Many new business owners ask me, “Should I offer a money-back guarantee? I know it will help sales, but the risk really scares me.” I offer guarantees on everything I sell, but that doesn’t mean you should too. Here are some factors to consider and some ideas to get you started.

The Pros:

A guarantee puts your prospect at ease, giving her no reason NOT to buy or NOT to work with you. After all, if you don’t stand behind your product or service 100%, what are you doing in business?

This is especially true if you’re selling products via the Internet. People at your website don’t have the chance to meet you in person and see that you’re legitimate, so it’s your job to give them complete confidence in buying from you.

The Cons:

With some service-based businesses such as consulting, it may be hard to guarantee your work or your results. (Especially if your clients’ cooperation is required to ensure their success.)

Also, a few turkeys may capitalize on your generosity. For example, my “Boost Business With Your Own E-zine” system was originally an e-book when I launched it a few years ago. It would not be unusual to see a person purchase it, download it, and request a refund 2 minutes later. Obviously they hadn’t even read it yet and they just wanted to get it for free.

But in my experience with Internet info-products, the amount of sales you GAIN from offering a guarantee dramatically outweighs the risk.

Types of Guarantees You Can Offer

Money-Back Guarantee: You promise to give your customer her money back if the product does not work, or if she’s not happy with your products or services.

Satisfaction Guarantee: Pretty much the same thing as the money-back guarantee.

Price-Protection Guarantee: This can mean either locking in a price forever, such as with services that are billed on a recurring basis, or guaranteeing that you have the lowest price anywhere for that particular service or product.

On-time Guarantee: If your clients are always concerned about getting your service or product on time, this is a good one for you.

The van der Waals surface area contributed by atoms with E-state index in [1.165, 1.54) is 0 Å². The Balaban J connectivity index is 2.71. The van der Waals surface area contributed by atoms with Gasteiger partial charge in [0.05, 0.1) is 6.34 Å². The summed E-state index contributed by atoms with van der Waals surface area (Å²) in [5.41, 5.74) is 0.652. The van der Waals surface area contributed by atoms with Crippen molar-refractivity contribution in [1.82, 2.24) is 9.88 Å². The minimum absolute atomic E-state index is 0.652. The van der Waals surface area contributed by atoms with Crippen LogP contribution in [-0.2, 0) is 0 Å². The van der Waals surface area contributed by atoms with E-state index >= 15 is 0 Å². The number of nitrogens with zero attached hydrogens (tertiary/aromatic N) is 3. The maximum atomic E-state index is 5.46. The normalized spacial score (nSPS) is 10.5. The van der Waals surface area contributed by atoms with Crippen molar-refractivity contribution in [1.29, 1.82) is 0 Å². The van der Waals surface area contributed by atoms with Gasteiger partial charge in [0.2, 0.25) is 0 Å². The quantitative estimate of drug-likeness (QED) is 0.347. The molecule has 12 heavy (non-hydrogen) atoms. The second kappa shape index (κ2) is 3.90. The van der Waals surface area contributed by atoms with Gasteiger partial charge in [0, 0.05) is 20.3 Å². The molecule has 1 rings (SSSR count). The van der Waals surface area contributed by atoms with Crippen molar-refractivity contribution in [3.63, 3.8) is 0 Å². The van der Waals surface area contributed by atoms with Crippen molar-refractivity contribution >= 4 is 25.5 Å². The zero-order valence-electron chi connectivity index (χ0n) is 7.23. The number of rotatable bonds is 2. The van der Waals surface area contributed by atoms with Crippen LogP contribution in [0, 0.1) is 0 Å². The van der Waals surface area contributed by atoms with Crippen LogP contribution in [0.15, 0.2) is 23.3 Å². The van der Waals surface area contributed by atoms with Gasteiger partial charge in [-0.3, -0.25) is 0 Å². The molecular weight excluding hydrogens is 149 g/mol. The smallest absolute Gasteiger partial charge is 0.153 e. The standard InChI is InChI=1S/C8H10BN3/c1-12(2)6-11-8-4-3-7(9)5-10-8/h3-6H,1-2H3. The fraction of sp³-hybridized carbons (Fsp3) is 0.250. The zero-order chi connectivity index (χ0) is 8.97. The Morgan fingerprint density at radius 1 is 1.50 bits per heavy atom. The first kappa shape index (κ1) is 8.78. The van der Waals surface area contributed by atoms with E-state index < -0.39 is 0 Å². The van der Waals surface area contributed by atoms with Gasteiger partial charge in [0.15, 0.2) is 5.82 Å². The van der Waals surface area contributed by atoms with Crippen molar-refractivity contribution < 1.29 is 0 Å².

And these are just a few ideas!

Should You Make it Easy, or Hard?

Some business owners make their customers jump through hoops to get their money back. While I understand not wanting to make it TOO easy to get an instant refund, there are risks. If you make it really hard, your customers may just skip dealing with you and go direct to their credit card company.

I had to do this last year with a company whose seminar I signed up for. After registering for their event, I was scheduled to speak that same week across the country, so there was no way I could attend. My assistant called their office multiple times, but we kept getting the runaround. Finally, after three weeks, I just called my credit card company. They took care of the matter promptly once we filled out a simple form.

This process is called a “chargeback”, which can reflect negatively on the vendor’s merchant account standing as well as result in penalty fees for the vendor. So obviously, as a vendor, you want to avoid chargebacks by making the refund process easy for your customers.

Should There Be a Time Limit?

Setting a time limit is up to you. Common ones are 30 days, 60 days, 90 days, a year, or a lifetime. Some studies show the longer the guarantee, the less returns you’ll get. Why? Customers are more likely to mark their calendar regarding a shorter guarantee. With a longer guarantee, they don’t feel pressured, so many of them forget about it.

Here’s Some Wording You Can Use

Here are some effective phrases that are often used with guarantees:

* unconditional
* no-risk
* risk-free trial
* no hassle
* hassle-free
* cancel at any time
* double your money back
* 0rder now, decide later
* 0rder today, make up your mind anytime
* no questions asked

In fact, feel free to copy the guarantee I have on my own sales page for my “Boost Business With Your Own E-zine” system at I won’t mind at all!

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